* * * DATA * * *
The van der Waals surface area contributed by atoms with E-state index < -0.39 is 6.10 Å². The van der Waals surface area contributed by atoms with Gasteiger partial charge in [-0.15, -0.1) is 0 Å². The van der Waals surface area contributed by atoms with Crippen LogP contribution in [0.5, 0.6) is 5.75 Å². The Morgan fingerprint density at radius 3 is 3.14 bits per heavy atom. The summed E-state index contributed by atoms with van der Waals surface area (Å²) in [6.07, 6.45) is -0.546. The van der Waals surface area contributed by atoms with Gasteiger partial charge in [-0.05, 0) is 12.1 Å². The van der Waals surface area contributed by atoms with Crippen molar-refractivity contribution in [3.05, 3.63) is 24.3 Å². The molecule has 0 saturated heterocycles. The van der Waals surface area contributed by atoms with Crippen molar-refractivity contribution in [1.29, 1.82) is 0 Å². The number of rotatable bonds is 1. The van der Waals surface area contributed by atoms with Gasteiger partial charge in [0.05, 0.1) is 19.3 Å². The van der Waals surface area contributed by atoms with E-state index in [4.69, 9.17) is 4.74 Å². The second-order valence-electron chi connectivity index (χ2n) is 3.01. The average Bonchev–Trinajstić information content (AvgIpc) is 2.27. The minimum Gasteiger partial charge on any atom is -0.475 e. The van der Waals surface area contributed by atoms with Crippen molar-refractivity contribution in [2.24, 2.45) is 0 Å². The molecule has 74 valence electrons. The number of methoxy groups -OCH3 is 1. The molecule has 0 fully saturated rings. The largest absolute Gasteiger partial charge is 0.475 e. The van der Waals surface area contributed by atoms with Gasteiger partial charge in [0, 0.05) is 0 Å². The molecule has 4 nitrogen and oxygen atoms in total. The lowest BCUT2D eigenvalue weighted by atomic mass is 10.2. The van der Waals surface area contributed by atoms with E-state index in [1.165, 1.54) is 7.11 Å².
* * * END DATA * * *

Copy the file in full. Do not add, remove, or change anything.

The van der Waals surface area contributed by atoms with E-state index < -0.39 is 6.10 Å². The van der Waals surface area contributed by atoms with Gasteiger partial charge in [-0.15, -0.1) is 0 Å². The van der Waals surface area contributed by atoms with Crippen LogP contribution in [0.5, 0.6) is 5.75 Å². The Morgan fingerprint density at radius 3 is 3.14 bits per heavy atom. The summed E-state index contributed by atoms with van der Waals surface area (Å²) in [6.07, 6.45) is -0.546. The van der Waals surface area contributed by atoms with Gasteiger partial charge in [-0.05, 0) is 12.1 Å². The van der Waals surface area contributed by atoms with Crippen molar-refractivity contribution in [3.05, 3.63) is 24.3 Å². The molecule has 0 saturated heterocycles. The van der Waals surface area contributed by atoms with Crippen molar-refractivity contribution in [1.29, 1.82) is 0 Å². The number of rotatable bonds is 1. The van der Waals surface area contributed by atoms with Gasteiger partial charge in [0.05, 0.1) is 19.3 Å². The van der Waals surface area contributed by atoms with E-state index in [4.69, 9.17) is 4.74 Å². The second-order valence-electron chi connectivity index (χ2n) is 3.01. The average Bonchev–Trinajstić information content (AvgIpc) is 2.27. The minimum Gasteiger partial charge on any atom is -0.475 e. The van der Waals surface area contributed by atoms with Crippen molar-refractivity contribution in [2.24, 2.45) is 0 Å². The molecule has 74 valence electrons. The number of methoxy groups -OCH3 is 1. The molecule has 0 fully saturated rings. The largest absolute Gasteiger partial charge is 0.475 e. The van der Waals surface area contributed by atoms with Gasteiger partial charge in [0, 0.05) is 0 Å². The molecule has 4 nitrogen and oxygen atoms in total. The lowest BCUT2D eigenvalue weighted by atomic mass is 10.2. The van der Waals surface area contributed by atoms with E-state index in [1.165, 1.54) is 7.11 Å².